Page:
|'Plastics in our oceans' . © Click Here to view large photo|
In part one, we looked at plastic bags. We went through the numbers and quantified how much one million and one billion is in reality. Let's revisit that before we move onto Plastic water bottles.
To count straight through from one to 1,000,000 will take you 11 days and it will take 32 years to count to one billion. You cannot count to one trillion in your lifetime. In grains of rice, to get one million grains you need 25 litres (6.5 gallons). For one billion you need 25,000 litres of rice (6,500 gallons).
The world now consumes 200 billion litres of bottled water every year. The majority of this is in plastic bottles. You can pretty much equate each litre into one bottle. So that makes 200 billion water bottles that we need to dispose of or recycle every year.
How did we get to drinking this much water out of bottles when we have perfectly good water out of the taps? Well you can blame the big soda drink manufacturers. Back in the 80's they realised that we can only drink so much soda.
In order to keep growing they needed to create a new market. They decided to bottle water. They then went on a campaign to sell us, saying that bottled water is way better for us than water out of the tap. We fell for it and today it is a multi-billion dollar market. We now ship water from Fiji to Italy, Italy to USA and Paris to Australia!
So is it better for us or not? Well 40% of bottled water is actually filtered tap water. Some are known to be better, some worse. No matter what water brand you buy though, there is one key that should give us the answer.
Plastic breaking up through photo-degradation - Ocean Crusaders - Ian Thomson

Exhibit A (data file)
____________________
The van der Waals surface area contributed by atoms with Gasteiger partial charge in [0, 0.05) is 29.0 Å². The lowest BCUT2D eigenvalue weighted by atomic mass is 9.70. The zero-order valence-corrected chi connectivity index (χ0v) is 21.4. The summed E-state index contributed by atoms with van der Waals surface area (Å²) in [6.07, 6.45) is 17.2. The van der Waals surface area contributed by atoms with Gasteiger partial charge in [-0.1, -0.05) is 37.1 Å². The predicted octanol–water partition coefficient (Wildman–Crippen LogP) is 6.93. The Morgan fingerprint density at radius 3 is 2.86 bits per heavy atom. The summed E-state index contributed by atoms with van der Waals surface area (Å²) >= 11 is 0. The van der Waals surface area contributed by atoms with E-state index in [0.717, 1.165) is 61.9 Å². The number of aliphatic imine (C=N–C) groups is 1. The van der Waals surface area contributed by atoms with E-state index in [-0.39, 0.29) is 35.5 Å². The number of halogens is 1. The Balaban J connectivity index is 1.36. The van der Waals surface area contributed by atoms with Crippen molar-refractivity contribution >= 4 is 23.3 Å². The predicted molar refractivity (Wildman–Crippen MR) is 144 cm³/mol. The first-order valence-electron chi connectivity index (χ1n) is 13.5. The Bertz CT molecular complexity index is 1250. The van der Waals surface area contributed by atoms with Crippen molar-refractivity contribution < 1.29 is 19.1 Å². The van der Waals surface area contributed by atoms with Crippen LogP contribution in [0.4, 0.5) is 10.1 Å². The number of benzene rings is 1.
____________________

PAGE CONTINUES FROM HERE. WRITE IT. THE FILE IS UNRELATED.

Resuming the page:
There are more and more studies these days on this toxin and it has been proven to cause breast cancer, ADHD, autism and the list continues to grow. To put it bluntly, toxins in plastic consumed during pregnancy is a major issue. Heating kids drinks and food in plastic just adds to the issue.
So it's not healthy for us so how do they get away with it. It is all in the name of convenience. We are too lazy to take our own bottle and refill it. Tonight I saw the most crazy advert on TV. Coca Cola's brand of water here in Australia 'Mount Franklin' is promoting that their water is in bottles that are made of just 30% of the plastic of other brands and that they crush down really easily.
Initially I thought that at least it is less plastic but then I thought about it. They use less plastic which costs them less. Win to Coca Cola. Oh and you can't reuse it as it crushes too easy so you have to buy another bottle. Win to Coca Cola.
World Cartoon - Ocean Crusaders - Ian Thomson
So as a boater, what can you do? Simple, buy S/S water bottles and refill them. If you want to buy water, buy it in large containers or filter it from the tap at home. S/S bottles may cost a bit but the savings you will make in not buying water will pay for this bottle countless times. It means you create less waste, you save money and the environment will love you for it. Everybody wins.
If you're in a yacht club or corner store, purchase or lease a water vending machine. You can even get flavoured water dispensed. If every shop replaced the fridge they store bottled water in with a water vending machine, they still make money but don't kill the environment. Oh and it would be cheaper for you too.
Bottled Water - Ocean Crusaders - Ian Thomson Click Here to view large photo
I don't want to sail on an ocean of plastic and I'm sure you don't want to either. We need to change our habits today. It is the little things that count towards making our oceans safe for the future.
Say no to plastic water bottles.
Reduce, Resuse, Recycle.
Ocean Crusaders was founded by Ian Thomson in June 2010 after setting the world record for the fastest solo circumnavigation of Australia. He is on a crusade to educate the world of the issues our oceans are facing. An online education program is available for primary school teachers to present to their students or for parents to present to their children. Visit the Ocean Crusaders website for more details.
Click here to view part one of Plastic Oceans.
by Ian Thomson